Danny Woo Garden: 35 years of Urban Agriculture



There’s been plenty of clucking over the forthcoming urban agriculture legislation, the topic of an upcoming public hearing in Council Chambers at 5:30pm on Wednesday, July 21st. The full aspect of the legislation has been pecked apart and scratched down to the chicken discussion, which would essentially increase the number of domestic fowl allowed on a parcel of land and ban the inclusion of roosters in the list of permitted fowl.

All of that crowing belies the bigger picture – there’s no better time to return to our roots and get our hands dirty in our gardens. The upcoming legislation would amend the Land Use Code governing urban agricultural uses, including allowance for structures that support agricultural uses.

I spent an hour last Friday afternoon at the International District’s Danny Woo Garden, meeting with Jonathan Chen, the delightful garden manager.  The garden will recognize its 35th anniversary this week, and it has much to celebrate.

The original parcel of land was owned by local community leader Danny Woo, and the story has it that “Uncle” Bob Santos firmly negotiated with Danny to secure a long-term, $1 per year lease to turn this rather steep patch of land into a community garden to better serve the neighborhood.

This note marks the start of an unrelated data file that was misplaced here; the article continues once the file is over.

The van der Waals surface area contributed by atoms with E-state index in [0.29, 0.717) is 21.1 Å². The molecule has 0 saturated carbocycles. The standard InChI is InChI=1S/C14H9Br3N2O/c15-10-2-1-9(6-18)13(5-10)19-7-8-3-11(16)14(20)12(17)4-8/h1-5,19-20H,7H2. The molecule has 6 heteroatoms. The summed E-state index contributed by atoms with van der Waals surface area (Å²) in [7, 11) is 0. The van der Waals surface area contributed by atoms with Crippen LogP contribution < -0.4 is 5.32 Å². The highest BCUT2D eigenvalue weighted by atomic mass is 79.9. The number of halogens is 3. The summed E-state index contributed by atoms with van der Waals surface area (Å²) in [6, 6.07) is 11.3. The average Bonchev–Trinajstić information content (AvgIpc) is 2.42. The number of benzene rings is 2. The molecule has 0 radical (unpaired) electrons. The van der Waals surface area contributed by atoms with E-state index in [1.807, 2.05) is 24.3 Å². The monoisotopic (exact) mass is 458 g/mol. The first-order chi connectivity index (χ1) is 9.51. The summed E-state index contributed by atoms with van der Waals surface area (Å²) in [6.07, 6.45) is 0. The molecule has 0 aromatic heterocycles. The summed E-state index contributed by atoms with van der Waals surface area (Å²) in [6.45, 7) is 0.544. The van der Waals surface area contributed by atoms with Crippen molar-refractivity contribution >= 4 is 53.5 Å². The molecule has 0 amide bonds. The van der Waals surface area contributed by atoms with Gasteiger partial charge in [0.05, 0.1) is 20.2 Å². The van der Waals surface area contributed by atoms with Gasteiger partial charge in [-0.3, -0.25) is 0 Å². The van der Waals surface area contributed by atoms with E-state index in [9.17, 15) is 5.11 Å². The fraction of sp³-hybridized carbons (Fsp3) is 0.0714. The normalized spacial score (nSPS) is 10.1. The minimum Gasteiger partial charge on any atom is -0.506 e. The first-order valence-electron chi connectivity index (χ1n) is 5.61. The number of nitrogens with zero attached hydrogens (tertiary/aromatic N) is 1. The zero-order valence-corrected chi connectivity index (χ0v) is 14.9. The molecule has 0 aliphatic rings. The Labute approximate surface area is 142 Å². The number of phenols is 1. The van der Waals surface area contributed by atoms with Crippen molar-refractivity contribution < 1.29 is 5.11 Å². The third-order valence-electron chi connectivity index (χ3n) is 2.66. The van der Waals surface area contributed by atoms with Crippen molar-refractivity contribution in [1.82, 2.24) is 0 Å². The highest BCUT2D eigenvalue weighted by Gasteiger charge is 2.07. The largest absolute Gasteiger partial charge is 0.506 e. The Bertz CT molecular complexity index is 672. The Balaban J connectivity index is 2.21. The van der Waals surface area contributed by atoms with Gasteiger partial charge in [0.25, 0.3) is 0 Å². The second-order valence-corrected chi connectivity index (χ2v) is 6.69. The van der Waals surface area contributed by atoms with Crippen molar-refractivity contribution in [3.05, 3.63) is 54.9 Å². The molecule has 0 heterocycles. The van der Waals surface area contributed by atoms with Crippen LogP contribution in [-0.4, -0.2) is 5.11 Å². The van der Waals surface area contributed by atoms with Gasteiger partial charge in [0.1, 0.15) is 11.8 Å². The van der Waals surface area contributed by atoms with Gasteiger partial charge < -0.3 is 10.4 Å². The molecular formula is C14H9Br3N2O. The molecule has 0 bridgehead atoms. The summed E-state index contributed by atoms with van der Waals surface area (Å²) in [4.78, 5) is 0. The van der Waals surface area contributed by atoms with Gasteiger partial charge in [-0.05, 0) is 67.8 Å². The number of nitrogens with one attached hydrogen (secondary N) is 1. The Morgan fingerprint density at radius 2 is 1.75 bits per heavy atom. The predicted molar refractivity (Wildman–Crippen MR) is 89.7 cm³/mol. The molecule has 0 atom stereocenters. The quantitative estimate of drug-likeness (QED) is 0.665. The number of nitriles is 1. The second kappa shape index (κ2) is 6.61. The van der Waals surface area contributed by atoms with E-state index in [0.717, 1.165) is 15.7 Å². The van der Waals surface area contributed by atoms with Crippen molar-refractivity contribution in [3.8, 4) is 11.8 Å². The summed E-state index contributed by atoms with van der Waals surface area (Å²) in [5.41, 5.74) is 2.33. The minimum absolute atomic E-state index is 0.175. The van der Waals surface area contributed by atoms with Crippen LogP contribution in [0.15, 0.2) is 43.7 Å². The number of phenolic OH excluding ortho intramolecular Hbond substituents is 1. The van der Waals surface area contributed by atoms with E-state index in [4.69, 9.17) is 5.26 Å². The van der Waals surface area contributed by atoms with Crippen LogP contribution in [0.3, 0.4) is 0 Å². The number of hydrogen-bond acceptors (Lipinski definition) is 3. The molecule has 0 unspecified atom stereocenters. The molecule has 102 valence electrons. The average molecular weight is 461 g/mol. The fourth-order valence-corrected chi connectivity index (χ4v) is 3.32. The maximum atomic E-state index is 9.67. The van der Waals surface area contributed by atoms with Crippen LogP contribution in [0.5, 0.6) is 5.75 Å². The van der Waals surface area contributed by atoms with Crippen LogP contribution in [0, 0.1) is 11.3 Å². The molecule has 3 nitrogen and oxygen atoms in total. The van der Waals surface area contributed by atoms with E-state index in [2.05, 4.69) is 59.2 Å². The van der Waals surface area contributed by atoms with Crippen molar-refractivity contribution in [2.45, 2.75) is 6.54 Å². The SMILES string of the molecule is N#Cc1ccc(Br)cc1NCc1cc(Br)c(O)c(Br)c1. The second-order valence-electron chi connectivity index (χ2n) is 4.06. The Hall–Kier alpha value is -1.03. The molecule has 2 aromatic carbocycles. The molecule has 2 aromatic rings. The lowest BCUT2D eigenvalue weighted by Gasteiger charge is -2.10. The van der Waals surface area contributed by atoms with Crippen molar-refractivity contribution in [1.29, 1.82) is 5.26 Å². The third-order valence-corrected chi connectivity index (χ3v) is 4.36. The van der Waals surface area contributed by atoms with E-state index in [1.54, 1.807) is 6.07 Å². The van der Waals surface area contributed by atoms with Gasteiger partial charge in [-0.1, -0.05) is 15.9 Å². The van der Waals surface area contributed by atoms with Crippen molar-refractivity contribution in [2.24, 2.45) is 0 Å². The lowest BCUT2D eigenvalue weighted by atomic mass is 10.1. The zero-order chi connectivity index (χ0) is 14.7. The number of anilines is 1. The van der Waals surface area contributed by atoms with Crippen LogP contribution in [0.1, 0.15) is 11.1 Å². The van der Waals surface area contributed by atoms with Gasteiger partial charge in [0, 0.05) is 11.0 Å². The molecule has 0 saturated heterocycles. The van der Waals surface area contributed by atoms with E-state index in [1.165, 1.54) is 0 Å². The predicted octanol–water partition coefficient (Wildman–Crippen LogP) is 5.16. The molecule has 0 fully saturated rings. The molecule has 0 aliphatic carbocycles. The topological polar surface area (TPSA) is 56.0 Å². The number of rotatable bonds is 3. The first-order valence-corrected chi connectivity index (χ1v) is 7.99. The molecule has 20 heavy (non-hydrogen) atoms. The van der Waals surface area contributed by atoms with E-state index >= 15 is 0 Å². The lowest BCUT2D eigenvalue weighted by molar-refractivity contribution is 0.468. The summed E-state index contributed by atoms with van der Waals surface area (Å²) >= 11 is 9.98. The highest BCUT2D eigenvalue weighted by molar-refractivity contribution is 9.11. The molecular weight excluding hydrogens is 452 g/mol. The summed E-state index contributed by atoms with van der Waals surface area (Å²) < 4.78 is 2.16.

It soon became a phenomenal example of private/public partnership, as the cooperative effort with Department of Transportation, Seattle Parks & Recreation, and Fleets & Facilities tripled the size of the lot to a total of 1.5 acres.

The garden features about 100 plots and the average age of gardeners is 76 years. Most are them hail from China, with a number of Korean, Japanese and Filipino green-thumbs digging alongside them. These are esteemed citizens whose cultural heritage ensured they never lost sight of the value of raising their own food.

If you’re interested in attending the anniversary event, or to simply learn more about InterIm CDA or the Danny Woo Garden, please visit their website. Stop by the garden and understand just how easily we can all shift into urban architecture. The gardeners at Danny Woo make the most out of a limited opportunity to grow their own, and it should be an inspiration to the rest of us.

         Privacy
© 1995-2018